Thursday, December 17, 2009

The World is Too Much with Us?

I've always wondered about these words of Wordsworth.  How is the world "too much" with us?  Is it too much with us?  Or, too much with us?  And, "too much" implies the existence of some sort of standard by which "with us" or "with us" can be measured.  What is it?

Reading the poem, of course, gives one the impression that he is very simply and plainly complaining about us--we humans.  We get and spend, and lay waste our powers, whatever that may mean.  We see little in nature, or little in nature which is ours (nature is ours?  Or, there is little we see that is ours, in nature?)  And what's that about the sea baring her bosom to the moon?  Was it simply needed to rhyme, so sublimely, with "boon"?

That aside, he seems to be complaining about what we do to, or with, the world.  Imagine what he would write now, poor fellow.

I think there has always been in us a tendency to consider nature as something apart from humans.  Sometimes, the tendency is to romaticize nature, as something better than humans, or at least better without humans.  Sometimes, the tendency results in philosophers concluding that we cannot really know if there is an external world, or, if there is one, whether we can ever really know what it is like.  Sometimes, it results in the view that nature or the world, as something distinct from us, is something we can do with as we please.  In each case, I think, this tendency deludes us.

I tend to think, as I believe Dewey did, that we are not separate, at least not in any significant sense.  We're all there, with everything else; we're part and parcel, as it were, of "ordinary day to day life", interacting with other humans and creatures and things.  Nature, or the world, or the universe, includes humans.

One would think it a rather elementary inference from this that it is in our interest to act accordingly. i.e. to ascertain and anticipate how we interact with everything else, determine the results of that interaction, and analyze the benefits and costs of certain kinds of interaction, ultimately selecting those which result in benefits.  I don't think we can do so, intelligently, when viewing nature as an idyllic paradise we soil, or something distinct from us we cannot really know, or something which is ours to do with as we please.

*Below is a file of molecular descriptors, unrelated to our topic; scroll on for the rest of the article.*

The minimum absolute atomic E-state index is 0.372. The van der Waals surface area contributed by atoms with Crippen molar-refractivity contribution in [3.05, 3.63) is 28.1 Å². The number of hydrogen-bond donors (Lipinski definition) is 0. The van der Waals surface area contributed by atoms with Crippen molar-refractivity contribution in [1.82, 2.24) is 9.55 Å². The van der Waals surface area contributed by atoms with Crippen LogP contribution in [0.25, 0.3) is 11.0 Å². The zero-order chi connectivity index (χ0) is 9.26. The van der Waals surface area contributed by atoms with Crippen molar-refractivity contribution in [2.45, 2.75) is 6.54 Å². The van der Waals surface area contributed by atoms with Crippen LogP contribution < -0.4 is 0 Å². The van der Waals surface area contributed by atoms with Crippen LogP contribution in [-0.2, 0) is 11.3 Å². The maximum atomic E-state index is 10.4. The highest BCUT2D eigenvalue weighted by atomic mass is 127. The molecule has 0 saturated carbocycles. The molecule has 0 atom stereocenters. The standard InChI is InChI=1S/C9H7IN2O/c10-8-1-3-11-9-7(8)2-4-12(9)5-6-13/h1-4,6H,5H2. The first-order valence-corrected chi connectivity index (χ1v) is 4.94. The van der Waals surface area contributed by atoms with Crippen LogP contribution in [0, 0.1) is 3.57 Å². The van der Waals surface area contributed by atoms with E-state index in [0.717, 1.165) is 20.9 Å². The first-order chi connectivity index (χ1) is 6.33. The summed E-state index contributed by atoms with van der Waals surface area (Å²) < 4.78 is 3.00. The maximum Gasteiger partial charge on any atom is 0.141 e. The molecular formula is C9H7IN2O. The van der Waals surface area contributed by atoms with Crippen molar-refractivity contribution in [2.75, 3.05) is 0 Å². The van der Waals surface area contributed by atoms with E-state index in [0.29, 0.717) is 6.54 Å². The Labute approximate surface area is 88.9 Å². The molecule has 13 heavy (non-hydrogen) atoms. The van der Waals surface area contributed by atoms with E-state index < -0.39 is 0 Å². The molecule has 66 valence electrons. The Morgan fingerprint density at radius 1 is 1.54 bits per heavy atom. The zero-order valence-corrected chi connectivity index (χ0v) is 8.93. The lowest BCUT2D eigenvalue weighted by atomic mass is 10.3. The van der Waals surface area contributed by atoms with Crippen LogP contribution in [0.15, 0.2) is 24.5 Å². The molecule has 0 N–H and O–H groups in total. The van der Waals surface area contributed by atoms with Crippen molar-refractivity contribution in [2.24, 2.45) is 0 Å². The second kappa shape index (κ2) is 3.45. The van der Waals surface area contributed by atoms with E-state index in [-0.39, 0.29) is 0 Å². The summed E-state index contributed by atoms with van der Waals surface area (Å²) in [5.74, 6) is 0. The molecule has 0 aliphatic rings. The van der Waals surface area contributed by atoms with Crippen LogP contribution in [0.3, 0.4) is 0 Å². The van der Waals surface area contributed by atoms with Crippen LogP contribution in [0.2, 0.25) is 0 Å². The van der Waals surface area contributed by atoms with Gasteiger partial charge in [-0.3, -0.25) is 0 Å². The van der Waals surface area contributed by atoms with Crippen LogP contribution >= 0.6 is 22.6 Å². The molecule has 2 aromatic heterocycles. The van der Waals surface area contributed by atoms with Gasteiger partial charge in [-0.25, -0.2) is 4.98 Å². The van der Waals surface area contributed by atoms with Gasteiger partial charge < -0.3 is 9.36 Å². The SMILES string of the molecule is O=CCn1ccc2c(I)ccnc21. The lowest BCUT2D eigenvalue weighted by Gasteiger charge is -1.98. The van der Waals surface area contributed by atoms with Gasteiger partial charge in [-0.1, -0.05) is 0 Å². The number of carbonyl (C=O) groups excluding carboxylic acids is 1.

1. If you read my response to your comment in CFI I think you will understand it when I say that I agree with you that mankind sees itself as a separate concept from nature and I would, as I did in CFI, state that, in my view,when early mankind moved from expressing pain to projecting it, it effectively moved it's thinking from being an intregal part of nature to being in control of nature, or at least attempting to do so.

    I described to my children as they grew of this simple explanation for this phenomenain very brief précis form.

    In the growing brains of developing humans, faced with overwhelming and (to that point) unexplainable natural catastrophe began to believe that some outside body was enacting this unbearable pain upon them. Simply put, gods were invented.Now begins a need for sacrifice and appeasement. As human brains became more complex this 'relationship' became entwined with many other human desires (e.g.power/control).

    What is needed to correct this neuroses is for us to actually FEEL the fears and pains that we encounter.At this juncture in human devolution, an unlikley goal to achieve.Nature will eventually remind us of what is real and what is not.

  2. The line about the sea baring her bosom to the moon is not just a matter of casting about for a rhyme. Wordsworth is referring, in what seems to me a charmingly anthropomorphic way, to the gravitational pull of the moon, and the oceanic tides that result.